Be the most informed person in the room with Newsy's free e-newsletter

View our privacy policy: http://www.newsy.com/privacy/

Why Does Restarting The Router Fix Wi-Fi Connection Problems?

Tiny computer-like devices sometimes need a break.
SMS

Here's a question: When my Wi-Fi goes out, why does restarting it fix the problem?

Think of restarting your router, or router-modem combo, as a way to refresh the device.

Routers are essentially tiny computers with limited processing power and memory. The more you ask it to do, the harder it has to work.

And just like if you leave your computer running for days on end, your router can also slow down or hang up if you don't give it a break. Restarting it clears its memory and resets tasks that might've stalled.

One of its most important jobs is handing out unique IP addresses for each device that connects to it. If you have a lot of devices requesting addresses or devices frequently jumping on and off the network, the router sometimes can't keep up.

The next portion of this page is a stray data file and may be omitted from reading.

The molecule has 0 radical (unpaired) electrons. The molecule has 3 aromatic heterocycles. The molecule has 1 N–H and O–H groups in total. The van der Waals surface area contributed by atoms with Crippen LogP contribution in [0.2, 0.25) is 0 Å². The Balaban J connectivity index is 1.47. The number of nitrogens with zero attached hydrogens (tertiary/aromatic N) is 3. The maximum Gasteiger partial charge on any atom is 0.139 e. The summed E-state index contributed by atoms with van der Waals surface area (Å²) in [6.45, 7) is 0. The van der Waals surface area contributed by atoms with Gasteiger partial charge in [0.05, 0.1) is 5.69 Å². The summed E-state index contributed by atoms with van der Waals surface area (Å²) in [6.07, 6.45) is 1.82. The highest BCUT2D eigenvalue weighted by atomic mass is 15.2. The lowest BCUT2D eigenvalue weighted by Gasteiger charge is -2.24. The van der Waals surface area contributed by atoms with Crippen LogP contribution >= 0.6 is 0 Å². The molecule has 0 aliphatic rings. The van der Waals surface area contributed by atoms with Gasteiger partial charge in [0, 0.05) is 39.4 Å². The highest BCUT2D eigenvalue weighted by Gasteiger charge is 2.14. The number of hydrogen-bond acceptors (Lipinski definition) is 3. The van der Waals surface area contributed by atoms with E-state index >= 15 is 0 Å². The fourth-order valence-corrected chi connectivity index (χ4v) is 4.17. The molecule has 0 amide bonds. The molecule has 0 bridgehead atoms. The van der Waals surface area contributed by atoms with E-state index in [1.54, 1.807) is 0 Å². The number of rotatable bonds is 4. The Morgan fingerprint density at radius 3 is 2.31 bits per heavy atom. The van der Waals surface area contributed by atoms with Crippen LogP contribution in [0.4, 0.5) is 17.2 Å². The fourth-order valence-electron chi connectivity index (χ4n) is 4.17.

The modem can also lose its connection to your internet service provider — especially with DSL. In that case, restarting is really your easiest option to reconnect.

This video includes images from Iconoci / CC BY 3.0Sherrinford / CC BY 3.0Martin Jordan / CC BY 3.0Karthick Nagarajan / CC BY 3.0Edward Boatman / CC BY 3.0Aaron K. Kim / CC BY 3.0To Uyen / CC BY 3.0Rudy Jaspers / CC BY 3.0 and Matt Caisley / CC BY 3.0.

Featured Stories
Overhead view of Trump's inauguration

The Trump Administration's 'Running War' With The Media Continues

Trump supporters during the inauguration

What Trump Fans (And Critics) Are Expecting From His Presidency

Thousands gather for the women's march in D.C.

A Look At Some Of The Women's Marches Around The Globe

Want to see more stories like this?
Like Newsy on Facebook for More Internet Coverage